Looking Closely at Portraiture

Briana White
Smithsonian’s National Portrait Gallery
Student & Teacher Programs Manager


Portraits enable participants to make interdisciplinary connections among a variety of subject areas. In this series of lessons, museum educator Briana White works with teachers and students to explore the idea that examining contemporary portraits allows us to see ourselves in the artwork and consider how contemporary portraiture can very much be a response to global issues.

Learning Goals

By looking closely at portraiture, how might we identify and analyze key components of a portrait and relate those visual elements to relevant historical context and significance? (See elements in unit.) How do we bring these elements together to tell the story of a sitter?



The lesson is intended as a museum-led professional development workshop for teachers, in which teachers place themselves in the role of students, participate in the workshop, and then facilitate an adapted lesson with their own students.
For a student audience, connected subject areas include English language arts, social studies, and visual arts and art history courses. Appropriate for grades 8-12.

Key Learning Experiences

Step 1: Introducing portraiture

By looking closely at portraiture, participants are able to identify and analyze key components of a portrait and relate those visual elements to relevant historical context and significance. These key components of a portrait are the foundation by which we engage with works of art. Teachers can initiate the conversation by having students identify the various elements of portrayal in a portrait, using the questions below. (How do we bring these elements together to tell the story of a sitter?)

Facial expression: Use adjectives to describe this sitter’s facial expression. What emotion(s) does this expression convey?

Pose: Describe the sitter’s pose. What is the artist trying to say about the sitter?

Clothing: What clothing is the sitter wearing? What might the sitter’s clothing tell us about the sitter’s profession, personality, social status, or place in history?

Hairstyle: Describe the sitter’s hairstyle. Why would hairstyle be an important element of the portrait?

Setting: What is the setting of the portrait? What might the setting tell us about the sitter? Consider if the setting is real or imagined.

Objects: What objects are in the portrait? Objects function as symbols. What might they tell us about the sitter?

Color: What is color conveying in this image? How does color set the tone and mood of the portrait?

Medium: What medium was used to create the portrait? Why is medium important as we read portraiture?

Scale: What effect does the size of this portrait have on the way we view the sitter?

Artistic style: What does this artist’s particular style tell us about the sitter?

Portraits enable participants to make interdisciplinary connections among visual arts and art history, social studies, and English/language arts. By examining contemporary portraits, participants begin to see themselves in the artwork and consider how contemporary portraiture can very much be a response to global issues.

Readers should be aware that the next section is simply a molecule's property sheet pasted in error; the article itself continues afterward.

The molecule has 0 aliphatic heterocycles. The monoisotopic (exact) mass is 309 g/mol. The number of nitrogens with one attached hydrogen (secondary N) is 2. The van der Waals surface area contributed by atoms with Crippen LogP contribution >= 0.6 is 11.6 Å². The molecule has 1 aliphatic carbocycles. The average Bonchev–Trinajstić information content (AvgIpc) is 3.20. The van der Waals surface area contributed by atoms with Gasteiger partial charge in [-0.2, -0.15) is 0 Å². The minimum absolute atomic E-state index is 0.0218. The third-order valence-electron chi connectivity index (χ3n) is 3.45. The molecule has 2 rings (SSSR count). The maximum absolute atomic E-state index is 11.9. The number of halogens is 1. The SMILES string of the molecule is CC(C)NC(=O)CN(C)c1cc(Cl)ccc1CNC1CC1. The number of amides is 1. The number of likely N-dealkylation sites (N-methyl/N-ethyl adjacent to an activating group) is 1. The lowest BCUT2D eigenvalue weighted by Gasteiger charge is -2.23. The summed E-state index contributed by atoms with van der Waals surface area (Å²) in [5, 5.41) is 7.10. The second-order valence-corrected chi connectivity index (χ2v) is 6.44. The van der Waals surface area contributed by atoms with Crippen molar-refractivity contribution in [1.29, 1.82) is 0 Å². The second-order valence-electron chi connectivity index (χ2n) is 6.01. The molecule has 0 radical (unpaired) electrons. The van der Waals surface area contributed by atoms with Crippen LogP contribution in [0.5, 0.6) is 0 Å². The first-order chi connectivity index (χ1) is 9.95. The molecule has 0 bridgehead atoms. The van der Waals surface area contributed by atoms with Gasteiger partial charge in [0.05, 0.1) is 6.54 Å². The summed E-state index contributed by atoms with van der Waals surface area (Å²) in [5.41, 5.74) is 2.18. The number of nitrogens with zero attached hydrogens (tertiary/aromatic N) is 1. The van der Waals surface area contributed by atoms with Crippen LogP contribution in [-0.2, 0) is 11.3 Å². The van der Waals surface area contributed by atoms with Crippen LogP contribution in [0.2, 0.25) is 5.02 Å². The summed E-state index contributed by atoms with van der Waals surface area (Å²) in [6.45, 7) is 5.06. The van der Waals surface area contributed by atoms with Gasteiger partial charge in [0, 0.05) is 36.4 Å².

The learning goals at the Portrait Gallery always center on slowing down, inviting visitors to take a closer look at portraits, and to make meaning of what they see (and experience). Learning goals, developed in conjunction with teachers and students, focus on how portraits can be used in an interdisciplinary way, across the curriculum. Finally, the museum’s mission to tell the story of America through the people who have shaped our country and our culture lends itself to a national conversation, but having a global conversation is just as, if not more, important.

Step 2: Exploring Shimomura Crossing the Delaware
(Unveiling Stories global thinking routine)

Shimomura Crossing the Delaware
By Roger Shimomura
Acrylic on canvas, 2010
National Portrait Gallery, Smithsonian Institution;
Gift of Raymond L. Ocampo Jr., Sandra Oleksy Ocampo, and Robert P. Ocampo
© Roger Shimomura

  1. Start with a minute of quiet looking.
  2. Discuss initial observations with a partner. Share out.
  3. Compare to Washington Crossing the Delaware by Emanuel Leutze, oil on canvas, 1851, Metropolitan Museum of Art; Gift of John Stewart Kennedy, 1897.
  4. Discuss additional observations with a partner.
  5. As a group, use the Unveiling Stories Thinking Routine to deepen student engagement:
  • What’s the story? This is where we synthesize the observations we made initially, and where we discuss the overarching theme of the image.
  • What’s the human story? We consider the person-centered experience: How does the story help us understand the lives of our fellow human beings around the world?
  • What’s the world story? What global issues today does this painting reveal for us?
  • What’s the new story? What is new and instructive about the issue explored?
    • At this point, tell viewers that Roger Shimomura is third-generation Japanese American, and that as a small child, he spent two years in an internment camp in Idaho during WWII.
  • What’s the untold story? What are the important absences of the story? What could be happening beyond the frame of the portrait?

Here are some additional close looking and analysis questions to consider asking while utilizing the Unveiling Stories thinking routine:

Portrait Observations

    1. Describe what each sitter is wearing. How are their outfits similar, and how are they different?
    2. Describe the setting of this portrait. What type of landscape do you see in the background?
    3. What objects do you see in the portrait?
    4. Describe the sitters’ facial expressions. In what direction are they looking?

Portrait Analysis

    1. How do the different elements in the portrait combine to tell the story? Consider the setting, clothing, pose, facial expressions, and objects.
    2. What can you tell about the sitters based on their clothing?
    3. How can we interpret the presence of the objects found in the painting?